5.  Tree lined streets are considered more affluent by consumers and visitors, aiding community pride and property values.-  
A study conducted by the Wharton School of Business found that residential properties in Philadelphia with mature trees had, on average, a 9% higher value than those that did not have mature trees.  In  his book 22 Benefits of Urban Street Trees Dan Burden showed a 12% higher income stream in tree lined business districts when compared to treeless counterparts.  Trees offer a space for holiday decorations (like Christmas lights) an a natural color palate that changes with the seasons.  There is a reason that people flock to Washington D. C. for cherry blossoms or the northeast United States as the maple trees turn during the fall.



6.  Our community streets were often named based on their inclusion of trees.  
Did you ever wonder why most cities have streets named "Maple", "Walnut", "Oak" and so on?  At one time, streets would identify themselves by the trees planted along their route.  The same type of tree planted throughout an extended area, although making the region more susceptible to blight, had the benefit of creating a consistent visual that unified the disparate architectural styles that could permeate an area.  The same concept holds true for commercial districts.  Trees can offer a unified visual if consistent varieties appropriate for core districts are planted in a coordinated fashion.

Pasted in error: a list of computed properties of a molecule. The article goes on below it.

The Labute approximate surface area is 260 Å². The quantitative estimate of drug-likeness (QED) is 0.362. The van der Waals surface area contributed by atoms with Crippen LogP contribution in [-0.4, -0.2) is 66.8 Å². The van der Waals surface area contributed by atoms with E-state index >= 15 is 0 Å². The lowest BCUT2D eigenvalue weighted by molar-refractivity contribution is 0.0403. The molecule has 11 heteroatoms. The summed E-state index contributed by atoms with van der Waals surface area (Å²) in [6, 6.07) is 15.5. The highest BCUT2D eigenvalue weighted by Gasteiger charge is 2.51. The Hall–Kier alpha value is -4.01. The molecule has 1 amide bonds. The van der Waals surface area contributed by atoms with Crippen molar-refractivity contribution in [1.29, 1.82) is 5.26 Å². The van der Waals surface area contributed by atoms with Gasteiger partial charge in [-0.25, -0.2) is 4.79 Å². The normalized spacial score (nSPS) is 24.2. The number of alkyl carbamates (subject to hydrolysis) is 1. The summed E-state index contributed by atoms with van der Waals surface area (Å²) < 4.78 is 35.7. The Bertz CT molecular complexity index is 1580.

Yes, trees in a dense environment or among historic homes are "pretty", but they do serve a purpose.  We can calculate the impact of trees in the life of infrastructure extended, public safetythe elimination of pollutants and property valuation.  And, while it may not make sense to include trees in more "vehicle only" portions of a community, for areas that want to emphasize pedestrian or bike travel, trees are important.  For communities where rain water deposits into local rivers (like Emporia), trees are critical for decreasing pollutants entering our water and upper atmosphere.  So, trees offer much more than just beautification at a fraction of the price any other type of mitigation strategy would require.

As we look at sidewalk projects, redevelopment activities and a move towards balancing efficiency, function and beauty through public planning, let's not forget the impact simple things like the inclusion of trees can have long term within our community.  Thinking through the little things as a city progresses can result in long term benefits for our city.


About the Author

Casey Woods, Executive Director

Before accepting the director position in March of 2009, Casey worked in both retail and agricultural jobs in the family businesses. A lifelong resident of the Emporia Area, Casey was a ten year volunteer for Emporia Main Street prior to his appointment as director. During that time he served as the board president and chair of the Economic Vitality Committee.

Casey also serves as a partner in PlaceMakers, LLC, a consulting firm that routinely works with both large and small communities, and their businesses, to promote sustainable economic growth through community and economic development practices. Casey consults with businesses, organizations and communities to understand their market capacity and fill vacant spaces. He has been involved in two projects that included crowdfunding as a part of their overall business funding strategies, Radius Brewing and Twin Rivers Winery & Gourmet Shoppe.